Emmy winners' reactions
Creator Matthew Weiner credited "Mad Men's" back-to-back best drama Emmy victories to the show's creative team that's "firing on all cylinders and (they have) the ability to have creative freedom to do something that's eccentric and speaks to people. It's about human emotions, and I think that's what brings people to the show." Series star Jon Hamm added that the repeat win was "completely historic for a basic cable show to win not just one but two" Emmys. As for what's next this season, Weiner teased that Season 3's story line is "about to explode, and tonight's episode will feel very explosive for people who see it. There's a lot of curiosity about the cliffhangers, but something big is about to happen."
Glenn Close, who took home her second consecutive Emmy for her lead role on FX's drama series "Damages," was asked backstage whether she thinks her character, ruthless attorney Patty Hewes, is "evil." "No, she's not evil. If Patty were a man, would you be saying that? I don't think as much." Still, Close admitted that she doesn't know everything about the character. "I like her because she's smart and capable and she has wit. ... But I was very disturbed in the first season because I didn't know the ending and I still don't know who my parents are. ... I think (the show) is like a novel, a 21st century version of Dickens."
Cherry Jones, who won supporting actress in a drama for playing the U.S. president in Fox's "24," said she thinks the way has been paved for a real female U.S. president. "Fortunately, I think the glass ceiling has been broken with this last election, and I think the only reason Hillary Clinton isn't president is because a man named Barack Obama came out of the midst." As for any hints about the upcoming season of "24," Jones would say only that her character is "dealing with a world leader who's being played by Anil Kapoor from 'Slumdog Millionaire,' and we've been locked in council chambers at the United Nations for much of the first half of the season."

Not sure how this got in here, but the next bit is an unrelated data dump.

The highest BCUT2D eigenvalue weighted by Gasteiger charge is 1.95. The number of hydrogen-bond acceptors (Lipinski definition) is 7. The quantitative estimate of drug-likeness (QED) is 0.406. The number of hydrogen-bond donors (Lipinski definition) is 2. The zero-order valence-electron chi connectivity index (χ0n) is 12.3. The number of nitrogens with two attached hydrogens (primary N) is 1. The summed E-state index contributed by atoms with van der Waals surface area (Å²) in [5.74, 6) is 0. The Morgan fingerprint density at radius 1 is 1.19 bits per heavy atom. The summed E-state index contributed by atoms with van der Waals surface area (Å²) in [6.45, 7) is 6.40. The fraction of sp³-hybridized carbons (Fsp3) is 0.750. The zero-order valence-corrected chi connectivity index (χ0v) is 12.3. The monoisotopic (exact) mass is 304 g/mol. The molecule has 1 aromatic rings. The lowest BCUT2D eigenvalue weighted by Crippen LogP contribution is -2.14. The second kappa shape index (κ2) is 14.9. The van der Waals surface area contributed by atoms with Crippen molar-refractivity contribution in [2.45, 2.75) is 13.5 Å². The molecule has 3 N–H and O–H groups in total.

Brendan Gleeson, who collected an Emmy in his first attempt for his portrayal of Winston Churchill in HBO's miniseries "Into the Storm," said he learned a lot about him during production. "He was one of those great people; you could make 10,000 movies -- they've probably made 10,000 about him -- and still find more to mine. He was a Nobel Prize-winning author, among other things, but it was the liveliness of his mind (that most impressed me) considering he drank a lot." Gleeson noted he just wrapped filming "Harry Potter and the Deathly Hallows: Part 1" and bid farewell to his Mad-Eye Moody. "I waved goodbye to him a week and a half ago. It was great fun, playing Mad-Eye was a hoot."
"Lost's" Michael Emerson, who joked that he fears the unemployment that he's facing in about 12 months when the ABC drama series ends, said he has always enjoyed his scenes with Terry O'Quinn. "Very often the scenes between Ben and John Locke are dangerous and electrical in a way that delights me. They feel theatrical and I like that," said Emerson, who collected the best supporting actor in a drama Emmy in his third attempt. Addressing the Jacob story line, Emerson added that he didn't know if Ben really killed him: "I don't know if Jacob is killable; Ben stabbed someone, or it seems like he did. That's what I know."
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Jon Cryer, finally taking home the supporting actor in a comedy prize in his fourth consecutive try, said backstage that he "stands in awe of almost everybody in my category. I'm not going to say who's the one I don't stand in awe of ... and Neil Patrick Harris, as you can see, is killing it tonight, and he does that every week on the show. So how are you going to fight that? I don't know." Cryer added that he thinks the TV Academy finally gave him the prize because he "just stuck around for so long that they finally gave up. (They thought), 'He's not going to leave us alone until he wins one of these things.' "